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East Midlands of England

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East Midlands

Counties: Derbyshire, Nottinghamshire, Leicestershire
(including Rutland), Lincolnshire and Northamptonshire.

The East Midlands is the fourth largest region in England.


Most of the East Midlands is low-lying.

The chalky Chiltern Hills lie along the southern boundary of this region. North of these in Northamptonshire, lies the valley of the river Nene, running between two ridges of higher ground. Further north, in Lincolnshire, the county consists of heathland, with wolds (low hills) to the east, and marshland over in the west running towards the North Sea. The river Trent, England's third largest river, runs through Nottinghamshire to join the river Ouse and form the Humber.

The Peak DistricyNational Park - The Peak District
The Peak District is in the north west corner of the East Milands. It is mostly in county of Derbyshire but spills over into adjoining counties.

The highest point in the East Midlands region is Kinder Scout, in the Derbyshire Peak District at 636m.


Important towns and cities

The most important cities and towns are the ancients ones of Lincoln, Nottingham, Bedford, Ely, and Northampton. The largest city and the generally recognized "capital" of the East Midlands is Nottingham.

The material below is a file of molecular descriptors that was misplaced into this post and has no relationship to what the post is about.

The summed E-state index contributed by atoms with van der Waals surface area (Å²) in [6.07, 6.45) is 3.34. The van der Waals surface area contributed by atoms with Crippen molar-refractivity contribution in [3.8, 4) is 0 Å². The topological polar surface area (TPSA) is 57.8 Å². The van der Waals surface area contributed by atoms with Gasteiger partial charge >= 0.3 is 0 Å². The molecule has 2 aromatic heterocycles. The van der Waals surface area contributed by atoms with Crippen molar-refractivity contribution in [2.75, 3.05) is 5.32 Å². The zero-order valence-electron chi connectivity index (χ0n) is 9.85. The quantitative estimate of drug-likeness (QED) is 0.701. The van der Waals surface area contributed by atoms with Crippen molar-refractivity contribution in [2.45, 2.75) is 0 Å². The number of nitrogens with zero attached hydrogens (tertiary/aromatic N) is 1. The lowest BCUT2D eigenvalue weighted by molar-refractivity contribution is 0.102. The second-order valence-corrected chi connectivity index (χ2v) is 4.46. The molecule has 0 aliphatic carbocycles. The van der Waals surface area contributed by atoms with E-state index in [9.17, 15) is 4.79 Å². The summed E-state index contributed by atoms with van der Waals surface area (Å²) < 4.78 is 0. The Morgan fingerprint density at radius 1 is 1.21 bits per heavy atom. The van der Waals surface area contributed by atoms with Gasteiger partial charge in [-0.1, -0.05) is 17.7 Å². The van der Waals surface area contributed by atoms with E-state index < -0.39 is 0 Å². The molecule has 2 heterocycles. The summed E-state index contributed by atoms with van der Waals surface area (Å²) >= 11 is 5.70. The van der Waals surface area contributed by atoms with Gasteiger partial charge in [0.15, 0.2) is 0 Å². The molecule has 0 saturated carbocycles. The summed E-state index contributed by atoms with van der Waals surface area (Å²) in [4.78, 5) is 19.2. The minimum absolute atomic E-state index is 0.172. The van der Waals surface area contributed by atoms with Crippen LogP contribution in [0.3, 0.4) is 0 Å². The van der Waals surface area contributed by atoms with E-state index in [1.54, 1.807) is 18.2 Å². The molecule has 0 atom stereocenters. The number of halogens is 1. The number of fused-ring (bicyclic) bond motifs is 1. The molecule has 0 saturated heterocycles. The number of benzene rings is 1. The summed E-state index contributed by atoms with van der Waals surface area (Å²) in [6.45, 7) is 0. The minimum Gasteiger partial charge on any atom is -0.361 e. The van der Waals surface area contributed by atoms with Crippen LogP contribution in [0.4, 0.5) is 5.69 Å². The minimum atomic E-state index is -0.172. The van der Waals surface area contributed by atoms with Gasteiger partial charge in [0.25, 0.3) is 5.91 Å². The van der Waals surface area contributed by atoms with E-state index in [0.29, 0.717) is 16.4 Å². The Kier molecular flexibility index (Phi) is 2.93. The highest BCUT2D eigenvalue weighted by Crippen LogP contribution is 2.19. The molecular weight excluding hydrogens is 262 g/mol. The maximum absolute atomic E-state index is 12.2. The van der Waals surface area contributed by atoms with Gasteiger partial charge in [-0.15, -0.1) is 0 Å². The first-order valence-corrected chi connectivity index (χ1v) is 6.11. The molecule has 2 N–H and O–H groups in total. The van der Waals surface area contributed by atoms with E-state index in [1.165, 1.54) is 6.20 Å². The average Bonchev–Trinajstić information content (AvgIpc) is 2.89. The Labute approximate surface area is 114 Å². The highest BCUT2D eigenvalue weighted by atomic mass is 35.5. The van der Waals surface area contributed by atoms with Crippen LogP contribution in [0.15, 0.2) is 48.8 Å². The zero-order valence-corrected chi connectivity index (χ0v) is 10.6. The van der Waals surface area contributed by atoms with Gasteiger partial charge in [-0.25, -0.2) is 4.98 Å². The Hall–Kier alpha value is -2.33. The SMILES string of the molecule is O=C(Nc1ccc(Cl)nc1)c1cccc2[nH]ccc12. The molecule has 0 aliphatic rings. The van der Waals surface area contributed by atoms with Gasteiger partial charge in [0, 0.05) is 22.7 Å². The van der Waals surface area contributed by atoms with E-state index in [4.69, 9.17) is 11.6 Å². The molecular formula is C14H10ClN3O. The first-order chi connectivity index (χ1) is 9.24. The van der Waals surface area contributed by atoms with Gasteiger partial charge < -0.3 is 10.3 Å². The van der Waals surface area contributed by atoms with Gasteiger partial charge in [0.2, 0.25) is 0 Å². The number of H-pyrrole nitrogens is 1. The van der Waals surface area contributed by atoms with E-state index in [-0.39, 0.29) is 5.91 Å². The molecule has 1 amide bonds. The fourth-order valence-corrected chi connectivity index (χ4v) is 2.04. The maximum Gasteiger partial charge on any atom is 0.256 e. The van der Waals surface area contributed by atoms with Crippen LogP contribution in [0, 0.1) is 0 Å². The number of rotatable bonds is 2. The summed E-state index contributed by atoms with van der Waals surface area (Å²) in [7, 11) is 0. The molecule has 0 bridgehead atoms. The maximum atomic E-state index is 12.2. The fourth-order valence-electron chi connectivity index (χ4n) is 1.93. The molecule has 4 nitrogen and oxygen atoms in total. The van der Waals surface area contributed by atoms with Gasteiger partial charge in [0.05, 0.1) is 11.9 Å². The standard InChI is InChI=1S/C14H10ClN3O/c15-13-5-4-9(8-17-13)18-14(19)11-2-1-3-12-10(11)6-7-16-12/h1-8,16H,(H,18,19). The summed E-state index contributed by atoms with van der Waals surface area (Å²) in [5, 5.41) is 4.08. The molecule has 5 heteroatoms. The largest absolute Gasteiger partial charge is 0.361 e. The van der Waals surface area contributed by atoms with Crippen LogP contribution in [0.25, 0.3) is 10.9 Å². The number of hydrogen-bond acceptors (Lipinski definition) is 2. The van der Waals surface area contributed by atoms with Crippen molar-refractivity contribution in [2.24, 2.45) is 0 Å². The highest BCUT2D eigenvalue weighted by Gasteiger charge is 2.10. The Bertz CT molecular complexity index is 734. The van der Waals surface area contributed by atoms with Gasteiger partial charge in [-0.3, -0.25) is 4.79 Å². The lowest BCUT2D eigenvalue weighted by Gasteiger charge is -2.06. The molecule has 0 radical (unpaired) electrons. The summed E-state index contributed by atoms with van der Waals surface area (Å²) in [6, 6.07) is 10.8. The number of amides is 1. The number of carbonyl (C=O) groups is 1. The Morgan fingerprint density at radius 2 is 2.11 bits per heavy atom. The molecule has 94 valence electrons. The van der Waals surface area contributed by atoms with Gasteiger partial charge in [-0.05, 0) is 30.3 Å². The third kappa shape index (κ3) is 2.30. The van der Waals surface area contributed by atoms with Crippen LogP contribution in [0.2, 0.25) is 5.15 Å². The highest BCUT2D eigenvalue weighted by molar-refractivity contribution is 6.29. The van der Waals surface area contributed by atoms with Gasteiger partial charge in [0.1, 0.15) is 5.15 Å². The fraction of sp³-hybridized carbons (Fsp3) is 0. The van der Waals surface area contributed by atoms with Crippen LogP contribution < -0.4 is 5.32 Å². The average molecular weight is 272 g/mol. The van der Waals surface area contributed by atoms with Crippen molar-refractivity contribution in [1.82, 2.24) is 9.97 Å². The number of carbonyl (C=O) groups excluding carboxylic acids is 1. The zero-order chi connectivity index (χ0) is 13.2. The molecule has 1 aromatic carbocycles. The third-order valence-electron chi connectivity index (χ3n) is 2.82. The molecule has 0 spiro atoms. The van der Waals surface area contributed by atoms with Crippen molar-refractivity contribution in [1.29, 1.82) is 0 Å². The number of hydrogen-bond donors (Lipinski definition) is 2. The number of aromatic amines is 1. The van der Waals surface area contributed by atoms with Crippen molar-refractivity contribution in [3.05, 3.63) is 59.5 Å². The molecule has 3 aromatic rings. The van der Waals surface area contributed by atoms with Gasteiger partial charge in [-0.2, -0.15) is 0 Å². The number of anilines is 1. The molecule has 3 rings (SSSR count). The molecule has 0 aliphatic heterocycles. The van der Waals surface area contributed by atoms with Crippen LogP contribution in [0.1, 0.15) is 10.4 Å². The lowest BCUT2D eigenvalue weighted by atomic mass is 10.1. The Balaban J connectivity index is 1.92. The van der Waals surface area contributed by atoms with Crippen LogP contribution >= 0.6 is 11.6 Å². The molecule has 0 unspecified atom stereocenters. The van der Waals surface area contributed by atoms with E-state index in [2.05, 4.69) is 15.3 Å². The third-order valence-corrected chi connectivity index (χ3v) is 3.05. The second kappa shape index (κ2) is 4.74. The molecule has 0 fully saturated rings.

Grimbsy, in northeast Lincolnshire is a fishing port.


Nottingham has a worldwide reputation for its fine lace. There are also heavy industries and many power stations along the banks of the river Trent. Northampton is an important leather working centre. The clay beds of Bedfordshire have been quarried for brick making. Precision instruments are made around Cambridge. Leicester has shoe factories.

Farming and Fishing

The rich, peaty fens have made the East Midlands one of England's most important arable lands. The region's farmers supply fruit and vegetables to local industries for freezing, canning and jam-making. Other crops include cereals and sugarbeet. Shorthorn cows provide milk for making Stilton cheese, in Nottinghamshire.

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